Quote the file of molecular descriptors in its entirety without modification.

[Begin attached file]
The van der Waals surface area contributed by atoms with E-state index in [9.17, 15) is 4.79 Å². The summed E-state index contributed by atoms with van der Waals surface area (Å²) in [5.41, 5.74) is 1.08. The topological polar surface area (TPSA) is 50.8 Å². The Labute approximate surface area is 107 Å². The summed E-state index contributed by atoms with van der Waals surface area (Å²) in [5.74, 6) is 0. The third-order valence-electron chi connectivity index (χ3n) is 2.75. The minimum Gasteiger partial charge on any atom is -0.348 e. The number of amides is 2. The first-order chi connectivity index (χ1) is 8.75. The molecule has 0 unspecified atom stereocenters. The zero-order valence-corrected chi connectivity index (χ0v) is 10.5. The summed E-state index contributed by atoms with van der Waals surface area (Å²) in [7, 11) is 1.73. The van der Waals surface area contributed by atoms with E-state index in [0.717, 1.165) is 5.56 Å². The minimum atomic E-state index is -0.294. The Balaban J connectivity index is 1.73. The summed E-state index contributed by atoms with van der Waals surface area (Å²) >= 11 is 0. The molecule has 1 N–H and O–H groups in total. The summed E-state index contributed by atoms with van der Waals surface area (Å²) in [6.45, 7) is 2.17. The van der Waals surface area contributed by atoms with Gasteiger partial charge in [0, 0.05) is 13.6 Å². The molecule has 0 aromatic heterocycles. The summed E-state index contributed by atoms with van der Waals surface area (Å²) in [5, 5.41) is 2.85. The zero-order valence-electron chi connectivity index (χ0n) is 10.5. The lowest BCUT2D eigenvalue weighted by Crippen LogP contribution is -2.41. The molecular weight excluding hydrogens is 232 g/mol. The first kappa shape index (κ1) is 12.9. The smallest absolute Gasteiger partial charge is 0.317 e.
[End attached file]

The van der Waals surface area contributed by atoms with E-state index in [9.17, 15) is 4.79 Å². The summed E-state index contributed by atoms with van der Waals surface area (Å²) in [5.41, 5.74) is 1.08. The topological polar surface area (TPSA) is 50.8 Å². The Labute approximate surface area is 107 Å². The summed E-state index contributed by atoms with van der Waals surface area (Å²) in [5.74, 6) is 0. The third-order valence-electron chi connectivity index (χ3n) is 2.75. The minimum Gasteiger partial charge on any atom is -0.348 e. The number of amides is 2. The first-order chi connectivity index (χ1) is 8.75. The molecule has 0 unspecified atom stereocenters. The zero-order valence-corrected chi connectivity index (χ0v) is 10.5. The summed E-state index contributed by atoms with van der Waals surface area (Å²) in [7, 11) is 1.73. The van der Waals surface area contributed by atoms with E-state index in [0.717, 1.165) is 5.56 Å². The minimum atomic E-state index is -0.294. The Balaban J connectivity index is 1.73. The summed E-state index contributed by atoms with van der Waals surface area (Å²) >= 11 is 0. The molecule has 1 N–H and O–H groups in total. The summed E-state index contributed by atoms with van der Waals surface area (Å²) in [6.45, 7) is 2.17. The van der Waals surface area contributed by atoms with Gasteiger partial charge in [0, 0.05) is 13.6 Å². The molecule has 0 aromatic heterocycles. The summed E-state index contributed by atoms with van der Waals surface area (Å²) in [5, 5.41) is 2.85. The zero-order valence-electron chi connectivity index (χ0n) is 10.5. The lowest BCUT2D eigenvalue weighted by Crippen LogP contribution is -2.41. The molecular weight excluding hydrogens is 232 g/mol. The first kappa shape index (κ1) is 12.9. The smallest absolute Gasteiger partial charge is 0.317 e.